Saturday, January 24, 2009

Virtual Reality

It occurred to me yesterday, on my bike ride from the University District, where’d I’d been having a drink after attending a philosophy colloquium on something called “contextual explanation” in science, specifically as it plays out in evolutionary theory, that it shouldn’t be too hard to get students wondering about whether reality is really “real” (in the Platonic sense, say) because most of them, many times a day, engage in a kind of ongoing exercise in an unreal reality; that is, when they text message their friends.

Think about it: when you’re communicating with someone and all they are is a few squiggly lines on a several square-inch display in front of you (typically, hidden under the desk as your teacher prowls around the room) aren’t you essentially entering into a kind of virtual reality whose tangibility is attenuated at best, if not entirely non-existent?

So aren’t my students, who come to believe that “reality” is what exists in front of their eyes as they type away, not unlike those fabled prisoners in Plato’s cave who, since birth, chained by the neck and feet, unable to turn their heads, see nothing but shadows on the wall before them?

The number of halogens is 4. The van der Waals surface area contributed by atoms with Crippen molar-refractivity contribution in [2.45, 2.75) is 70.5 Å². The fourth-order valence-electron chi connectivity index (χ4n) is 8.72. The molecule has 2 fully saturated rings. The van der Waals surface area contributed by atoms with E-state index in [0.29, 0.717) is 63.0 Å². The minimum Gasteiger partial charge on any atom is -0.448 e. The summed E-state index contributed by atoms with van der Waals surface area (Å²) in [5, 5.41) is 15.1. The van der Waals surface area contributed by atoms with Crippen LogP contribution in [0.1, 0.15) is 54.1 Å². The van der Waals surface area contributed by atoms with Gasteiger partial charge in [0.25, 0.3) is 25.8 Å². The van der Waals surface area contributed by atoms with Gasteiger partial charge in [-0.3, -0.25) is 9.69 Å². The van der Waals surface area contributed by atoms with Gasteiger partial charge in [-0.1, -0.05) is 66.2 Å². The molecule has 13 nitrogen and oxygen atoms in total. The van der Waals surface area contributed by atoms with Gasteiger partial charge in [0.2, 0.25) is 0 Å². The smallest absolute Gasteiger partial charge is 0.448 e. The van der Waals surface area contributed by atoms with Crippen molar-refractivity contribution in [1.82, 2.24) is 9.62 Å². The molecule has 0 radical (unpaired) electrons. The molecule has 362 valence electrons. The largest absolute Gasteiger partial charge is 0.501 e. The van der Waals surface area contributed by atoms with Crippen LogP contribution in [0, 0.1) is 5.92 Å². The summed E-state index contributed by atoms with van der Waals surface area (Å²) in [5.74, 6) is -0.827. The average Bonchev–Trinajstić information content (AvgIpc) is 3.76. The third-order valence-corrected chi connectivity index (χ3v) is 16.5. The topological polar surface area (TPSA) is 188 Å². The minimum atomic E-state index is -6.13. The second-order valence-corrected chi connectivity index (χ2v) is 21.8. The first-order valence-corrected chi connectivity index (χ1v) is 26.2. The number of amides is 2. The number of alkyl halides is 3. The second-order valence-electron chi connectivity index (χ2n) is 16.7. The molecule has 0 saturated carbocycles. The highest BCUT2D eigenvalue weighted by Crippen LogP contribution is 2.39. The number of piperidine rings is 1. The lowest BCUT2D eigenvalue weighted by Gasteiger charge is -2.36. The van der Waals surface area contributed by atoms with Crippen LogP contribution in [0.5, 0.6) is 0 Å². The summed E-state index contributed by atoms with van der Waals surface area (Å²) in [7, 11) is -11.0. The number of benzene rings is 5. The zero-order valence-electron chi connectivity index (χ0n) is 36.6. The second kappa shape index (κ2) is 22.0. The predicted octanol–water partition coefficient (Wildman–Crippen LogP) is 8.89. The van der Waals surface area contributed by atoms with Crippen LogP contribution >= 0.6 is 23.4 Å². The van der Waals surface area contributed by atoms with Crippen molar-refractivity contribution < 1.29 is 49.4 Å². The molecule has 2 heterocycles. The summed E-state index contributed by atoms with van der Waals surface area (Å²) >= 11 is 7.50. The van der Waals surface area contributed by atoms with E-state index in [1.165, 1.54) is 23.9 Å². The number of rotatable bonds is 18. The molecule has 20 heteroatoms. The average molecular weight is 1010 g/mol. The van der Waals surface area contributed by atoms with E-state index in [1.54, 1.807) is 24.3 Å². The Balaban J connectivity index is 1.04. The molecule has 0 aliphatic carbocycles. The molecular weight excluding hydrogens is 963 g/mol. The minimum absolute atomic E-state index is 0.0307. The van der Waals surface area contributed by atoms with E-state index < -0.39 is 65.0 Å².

Of course, I could have been pushing this metaphor a bit; that might, in part have had something to do with the couple glasses of wine I had at the reception after the talk followed by the bourbon rocks I imbibed after that. But hell, even Socrates did some of his best work under such influences, just think of the dialogue The Symposium.

Most students are what I would call fetishists about reality. That is, when we do Robert Nozick’s famous “experience machine” thought experiment (essentially, “The Matrix” in a box) most say they would not to hook up, even though the “reality” they would experience therein would seem entirely real.

But if that’s the case, why is it so hard to get them not to text in class?


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